Truth, Inspiration, Hope.

Iran’s President Ebrahim Raisi and Foreign Minister Dead in Helicopter Crash

Leo Timm
Leo Timm covers China-related news, culture, and history. Follow him on Twitter at @kunlunpeaks
Published: May 20, 2024
Iranian President Ebrahim Raisi attends a meeting with Azerbaijan's President Ilham Aliyev on the Azerbaijan-Iran border, May 19, 2024. (Image: West Asia News Agency)/Handout via REUTERS)

President of Iran Ebrahim Raisi, as well as the country’s foreign minister, have died after their helicopter crashed in poor weather in mountains near the Azerbaijan border, state media reported on Monday, May 20. 

Raisi was seen as a potential successor to Supreme Leader Ayatollah Ali Khamenei.

The helicopter carrying Raisi, Foreign Minister Hossein Amirabdollahian, and six other passengers and crew, crashed on Sunday in a mountainous area near Tabriz, East Azerbaijan province. The wreckage and charred bodies were found early on Monday after an overnight search in blizzard conditions.  

The official IRNA news agency reported that Supreme Leader Khamenei, who holds ultimate power with a final say on foreign policy and Iran’s nuclear programme, said First Vice President Mohammad Mokhber would take over as interim president. 

Khamenei said in a statement: “I announce five days of public mourning and offer my condolences to the dear people of Iran.” 

Iranian state television showed video of the wreckage scattered on a foggy hillside, while separate images from IRNA showed Red Crescent (the national medical emergency) workers carrying a covered body on a stretcher. All those aboard the helicopter were killed, a senior Iranian official had earlier told Reuters.

Leadership shakeup

Under the Islamic Republic’s constitution, a new presidential election must be held within 50 days. Mokhber, like Raisi, is seen as close to Khamenei.

Deputy Foreign Minister Ali Bagheri Kani was appointed as acting foreign minister following the death of Amirabdollahian.

Iran’s clerical rulers are facing international pressure over Tehran’s nuclear program and its deepening military ties with Russia. The incident occurred at a time of growing dissent over an array of political, social, and economic crises within the country. 

Iran’s ally Hamas attacked Israel on Oct. 7, provoking Israel’s declaration of war on Gaza. Other clashes involving Iran-aligned groups have erupted throughout the Middle East.

Last month, after Israel struck the Iranian embassy in Syria, the Islamic Republic retaliated with a launch of hundreds of drones and missiles. 

The dead also included the governor of East Azerbaijan Province and a senior imam from Tabriz city.

An Israeli official told Reuters that the Jewish state was not involved in the crash.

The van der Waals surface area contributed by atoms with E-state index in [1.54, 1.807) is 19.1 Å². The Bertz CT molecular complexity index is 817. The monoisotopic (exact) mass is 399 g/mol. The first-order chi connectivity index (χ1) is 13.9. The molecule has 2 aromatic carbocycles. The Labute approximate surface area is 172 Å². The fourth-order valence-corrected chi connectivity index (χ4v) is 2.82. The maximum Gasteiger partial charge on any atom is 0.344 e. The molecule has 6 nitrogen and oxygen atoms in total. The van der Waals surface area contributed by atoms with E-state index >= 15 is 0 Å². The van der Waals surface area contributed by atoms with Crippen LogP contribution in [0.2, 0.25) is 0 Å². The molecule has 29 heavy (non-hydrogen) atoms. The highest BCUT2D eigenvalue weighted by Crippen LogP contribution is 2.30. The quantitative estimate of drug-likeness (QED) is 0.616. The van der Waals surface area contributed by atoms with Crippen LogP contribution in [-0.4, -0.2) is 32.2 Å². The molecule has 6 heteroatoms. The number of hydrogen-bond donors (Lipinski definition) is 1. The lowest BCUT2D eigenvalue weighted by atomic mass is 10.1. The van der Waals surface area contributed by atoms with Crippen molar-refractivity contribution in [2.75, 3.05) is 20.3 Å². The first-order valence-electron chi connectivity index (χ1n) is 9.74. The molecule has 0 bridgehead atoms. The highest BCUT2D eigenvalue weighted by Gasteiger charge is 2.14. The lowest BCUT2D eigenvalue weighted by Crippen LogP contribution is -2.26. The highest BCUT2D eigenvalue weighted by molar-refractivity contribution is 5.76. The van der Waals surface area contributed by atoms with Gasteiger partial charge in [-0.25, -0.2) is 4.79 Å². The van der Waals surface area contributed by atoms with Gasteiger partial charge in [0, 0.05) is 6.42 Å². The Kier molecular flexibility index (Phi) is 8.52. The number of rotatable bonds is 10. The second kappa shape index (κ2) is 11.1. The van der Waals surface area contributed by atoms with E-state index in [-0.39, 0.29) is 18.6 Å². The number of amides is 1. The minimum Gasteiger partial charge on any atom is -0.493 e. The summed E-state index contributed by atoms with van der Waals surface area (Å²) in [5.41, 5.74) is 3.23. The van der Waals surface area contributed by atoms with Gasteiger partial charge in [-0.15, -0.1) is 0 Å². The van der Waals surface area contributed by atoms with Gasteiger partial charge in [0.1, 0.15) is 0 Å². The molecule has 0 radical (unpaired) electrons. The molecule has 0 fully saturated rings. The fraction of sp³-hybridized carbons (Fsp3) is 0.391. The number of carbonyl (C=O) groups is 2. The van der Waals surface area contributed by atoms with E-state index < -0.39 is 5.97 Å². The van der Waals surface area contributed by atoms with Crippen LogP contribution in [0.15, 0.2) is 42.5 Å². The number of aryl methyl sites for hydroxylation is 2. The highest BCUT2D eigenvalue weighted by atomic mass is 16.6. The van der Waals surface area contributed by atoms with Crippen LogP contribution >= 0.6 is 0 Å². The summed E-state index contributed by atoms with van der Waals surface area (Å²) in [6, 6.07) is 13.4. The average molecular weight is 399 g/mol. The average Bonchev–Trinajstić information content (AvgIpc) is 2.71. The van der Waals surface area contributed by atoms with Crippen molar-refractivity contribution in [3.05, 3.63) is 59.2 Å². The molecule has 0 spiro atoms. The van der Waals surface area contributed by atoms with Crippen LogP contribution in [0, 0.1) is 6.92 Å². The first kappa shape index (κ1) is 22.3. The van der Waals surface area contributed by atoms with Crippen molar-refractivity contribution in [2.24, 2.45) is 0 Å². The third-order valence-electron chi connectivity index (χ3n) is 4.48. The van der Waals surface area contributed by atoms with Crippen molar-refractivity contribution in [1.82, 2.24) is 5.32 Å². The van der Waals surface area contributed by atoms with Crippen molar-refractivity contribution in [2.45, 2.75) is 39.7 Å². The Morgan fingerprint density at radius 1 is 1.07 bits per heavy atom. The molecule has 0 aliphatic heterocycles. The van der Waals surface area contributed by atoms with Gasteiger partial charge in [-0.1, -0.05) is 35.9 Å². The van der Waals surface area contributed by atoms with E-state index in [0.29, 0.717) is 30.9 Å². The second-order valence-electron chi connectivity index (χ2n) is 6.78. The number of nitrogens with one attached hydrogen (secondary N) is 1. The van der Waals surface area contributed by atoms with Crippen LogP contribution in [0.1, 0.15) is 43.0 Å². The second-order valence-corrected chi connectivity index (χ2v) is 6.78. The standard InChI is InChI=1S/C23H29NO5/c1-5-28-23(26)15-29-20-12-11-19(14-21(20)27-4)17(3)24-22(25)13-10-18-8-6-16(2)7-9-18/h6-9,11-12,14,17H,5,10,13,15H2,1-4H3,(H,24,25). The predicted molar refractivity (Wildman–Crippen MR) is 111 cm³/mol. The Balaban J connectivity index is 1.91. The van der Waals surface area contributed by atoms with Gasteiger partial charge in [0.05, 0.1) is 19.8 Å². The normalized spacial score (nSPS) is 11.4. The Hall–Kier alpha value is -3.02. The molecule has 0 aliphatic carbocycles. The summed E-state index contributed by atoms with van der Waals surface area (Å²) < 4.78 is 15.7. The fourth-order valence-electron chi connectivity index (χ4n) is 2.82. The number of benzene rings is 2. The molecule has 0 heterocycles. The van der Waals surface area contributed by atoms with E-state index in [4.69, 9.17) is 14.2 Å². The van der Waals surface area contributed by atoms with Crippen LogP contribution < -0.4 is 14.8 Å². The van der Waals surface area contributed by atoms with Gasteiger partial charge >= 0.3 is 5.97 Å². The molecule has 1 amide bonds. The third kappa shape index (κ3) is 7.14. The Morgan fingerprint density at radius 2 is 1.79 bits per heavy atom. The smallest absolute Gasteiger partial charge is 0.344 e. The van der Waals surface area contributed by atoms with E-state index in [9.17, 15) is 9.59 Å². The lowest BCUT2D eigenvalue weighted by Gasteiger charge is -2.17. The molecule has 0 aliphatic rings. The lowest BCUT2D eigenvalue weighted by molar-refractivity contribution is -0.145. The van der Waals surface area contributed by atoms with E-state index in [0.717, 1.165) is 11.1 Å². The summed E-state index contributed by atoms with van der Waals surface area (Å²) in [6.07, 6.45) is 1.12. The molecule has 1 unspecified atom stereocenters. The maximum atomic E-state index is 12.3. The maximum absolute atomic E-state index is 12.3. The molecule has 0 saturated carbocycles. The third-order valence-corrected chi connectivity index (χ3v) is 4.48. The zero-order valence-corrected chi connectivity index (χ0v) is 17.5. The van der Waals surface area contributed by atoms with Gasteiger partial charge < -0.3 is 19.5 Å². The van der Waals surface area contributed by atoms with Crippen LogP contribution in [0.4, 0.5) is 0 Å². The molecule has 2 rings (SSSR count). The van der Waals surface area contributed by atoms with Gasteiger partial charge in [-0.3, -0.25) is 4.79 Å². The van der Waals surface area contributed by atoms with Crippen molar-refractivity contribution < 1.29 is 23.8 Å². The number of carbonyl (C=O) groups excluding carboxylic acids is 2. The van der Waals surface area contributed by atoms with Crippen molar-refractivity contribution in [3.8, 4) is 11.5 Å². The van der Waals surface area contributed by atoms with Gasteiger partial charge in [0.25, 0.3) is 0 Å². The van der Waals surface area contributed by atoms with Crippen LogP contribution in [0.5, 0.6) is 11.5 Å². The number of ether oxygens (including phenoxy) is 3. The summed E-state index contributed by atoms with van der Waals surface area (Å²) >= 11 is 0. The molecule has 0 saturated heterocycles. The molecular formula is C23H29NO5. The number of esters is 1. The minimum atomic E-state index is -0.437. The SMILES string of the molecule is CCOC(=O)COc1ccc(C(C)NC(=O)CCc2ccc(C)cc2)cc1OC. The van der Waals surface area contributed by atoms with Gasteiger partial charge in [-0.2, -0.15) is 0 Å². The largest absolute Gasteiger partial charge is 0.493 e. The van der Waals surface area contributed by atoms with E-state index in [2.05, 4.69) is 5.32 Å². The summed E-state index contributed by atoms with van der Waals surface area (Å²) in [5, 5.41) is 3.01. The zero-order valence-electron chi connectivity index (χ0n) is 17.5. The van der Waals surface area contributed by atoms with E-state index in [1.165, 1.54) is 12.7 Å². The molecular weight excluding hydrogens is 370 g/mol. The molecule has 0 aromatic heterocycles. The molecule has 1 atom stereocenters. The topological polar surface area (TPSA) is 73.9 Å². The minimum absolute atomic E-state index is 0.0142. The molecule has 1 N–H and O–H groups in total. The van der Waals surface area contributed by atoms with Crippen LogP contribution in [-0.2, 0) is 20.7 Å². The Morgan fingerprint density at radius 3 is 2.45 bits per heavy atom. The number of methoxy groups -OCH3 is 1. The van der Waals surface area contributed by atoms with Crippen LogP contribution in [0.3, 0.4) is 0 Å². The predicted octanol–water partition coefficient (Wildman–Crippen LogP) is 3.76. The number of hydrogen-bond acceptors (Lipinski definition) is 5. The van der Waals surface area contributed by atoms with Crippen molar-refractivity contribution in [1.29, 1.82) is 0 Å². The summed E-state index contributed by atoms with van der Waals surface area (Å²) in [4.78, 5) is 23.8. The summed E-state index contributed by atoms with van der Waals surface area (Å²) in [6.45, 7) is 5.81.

State news agency IRNA reported the incident occurred in the Varzeqan region north of Tabriz, as Raisi returned from an official visit to the border with Azerbaijan.

Raisi, 63, was elected president in 2021, and since taking office has ordered a tightening of morality laws, overseen a bloody crackdown on anti-government protests, and pushed hard in nuclear talks with world powers.

Saudi Arabia, Syria, Egypt, the United Arab Emirates, Qatar, Jordan, Iraq, and Pakistan expressed their condolences towards Iran.

Russian President Vladimir Putin called Raisi “a true friend of Russia,” while Indian Prime Minister Narendra Modi said he was “deeply shocked and saddened” at his passing.

Hamas is fighting Israeli forces in Gaza with Tehran’s support. The military group issued a statement expressing sympathy to the Iranian people for “this immense loss.”

Lebanon’s Iran-backed Hezbollah group and the Houthi rebels in Yemen also issued statements praising Raisi and mourning his death.

Meanwhile the National Council of Resistance of Iran, the exiled opposition of the country, described his death in a statement as a “monumental and irreparable strategic blow” to the Islamic Republic.

The head of Iran’s Red Crescent, Pirhossein Kolivand, told state TV: “With the discovery of the crash site, no signs of life have been detected among the helicopter’s passengers.”

Earlier, the national broadcaster had stopped all regular programming to show prayers being held for Raisi across the country.

Possible successors

Khamenei, supreme leader of Iran since 1989 is the one who holds decision-making power on all major policies. The country has a dual political system, split between the clerical establishment and the civil government.

For years, many have seen Raisi as a strong contender to succeed Khamenei, who has endorsed Raisi’s main policies.

In 2021 Raisi’s victory in a closely managed election brought all branches of power under the control of hardliners, after eight years of rule held by Hassan Rouhani, who was seen as a more pragmatic figure. 

After the death of 22-year-old Kurdish woman Mahsa Amini, however, Raisi’s standing may have been dented by widespread protests against clerical rule and failure to turn around Iran’s economy, heavily sanctioned by the West.

Raisi had been at the Azerbaijani border on Sunday to inaugurate the Qiz-Qalasi Dam, a joint project between the two countries. Azerbaijan’s President Ilham Aliyev said he had bid a “friendly farewell” to Raisi earlier in the day.

Reuters contributed to this report.